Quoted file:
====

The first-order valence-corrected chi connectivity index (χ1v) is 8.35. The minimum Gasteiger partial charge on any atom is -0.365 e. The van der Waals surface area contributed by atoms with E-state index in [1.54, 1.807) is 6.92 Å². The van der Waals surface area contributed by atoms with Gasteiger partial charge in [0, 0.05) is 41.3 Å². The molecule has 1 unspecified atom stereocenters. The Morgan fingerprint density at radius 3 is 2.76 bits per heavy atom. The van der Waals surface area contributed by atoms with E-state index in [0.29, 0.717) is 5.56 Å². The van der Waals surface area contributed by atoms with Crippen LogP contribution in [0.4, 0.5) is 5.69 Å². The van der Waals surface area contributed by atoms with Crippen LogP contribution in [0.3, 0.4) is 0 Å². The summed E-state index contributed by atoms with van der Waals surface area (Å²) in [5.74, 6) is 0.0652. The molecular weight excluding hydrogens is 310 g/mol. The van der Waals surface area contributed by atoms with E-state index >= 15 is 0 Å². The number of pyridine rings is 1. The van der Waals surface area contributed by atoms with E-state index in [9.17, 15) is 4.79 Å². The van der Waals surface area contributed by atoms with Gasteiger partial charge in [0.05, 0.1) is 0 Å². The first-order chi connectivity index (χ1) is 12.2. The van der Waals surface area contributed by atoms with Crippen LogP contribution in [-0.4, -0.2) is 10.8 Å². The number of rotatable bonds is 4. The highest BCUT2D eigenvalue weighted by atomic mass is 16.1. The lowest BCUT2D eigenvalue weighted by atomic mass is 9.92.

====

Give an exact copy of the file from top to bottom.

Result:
The first-order valence-corrected chi connectivity index (χ1v) is 8.35. The minimum Gasteiger partial charge on any atom is -0.365 e. The van der Waals surface area contributed by atoms with E-state index in [1.54, 1.807) is 6.92 Å². The van der Waals surface area contributed by atoms with Gasteiger partial charge in [0, 0.05) is 41.3 Å². The molecule has 1 unspecified atom stereocenters. The Morgan fingerprint density at radius 3 is 2.76 bits per heavy atom. The van der Waals surface area contributed by atoms with E-state index in [0.29, 0.717) is 5.56 Å². The van der Waals surface area contributed by atoms with Crippen LogP contribution in [0.4, 0.5) is 5.69 Å². The van der Waals surface area contributed by atoms with Crippen LogP contribution in [0.3, 0.4) is 0 Å². The summed E-state index contributed by atoms with van der Waals surface area (Å²) in [5.74, 6) is 0.0652. The molecular weight excluding hydrogens is 310 g/mol. The van der Waals surface area contributed by atoms with E-state index >= 15 is 0 Å². The number of pyridine rings is 1. The van der Waals surface area contributed by atoms with E-state index in [9.17, 15) is 4.79 Å². The van der Waals surface area contributed by atoms with Gasteiger partial charge in [0.05, 0.1) is 0 Å². The first-order chi connectivity index (χ1) is 12.2. The van der Waals surface area contributed by atoms with Crippen LogP contribution in [-0.4, -0.2) is 10.8 Å². The number of rotatable bonds is 4. The highest BCUT2D eigenvalue weighted by atomic mass is 16.1. The lowest BCUT2D eigenvalue weighted by atomic mass is 9.92.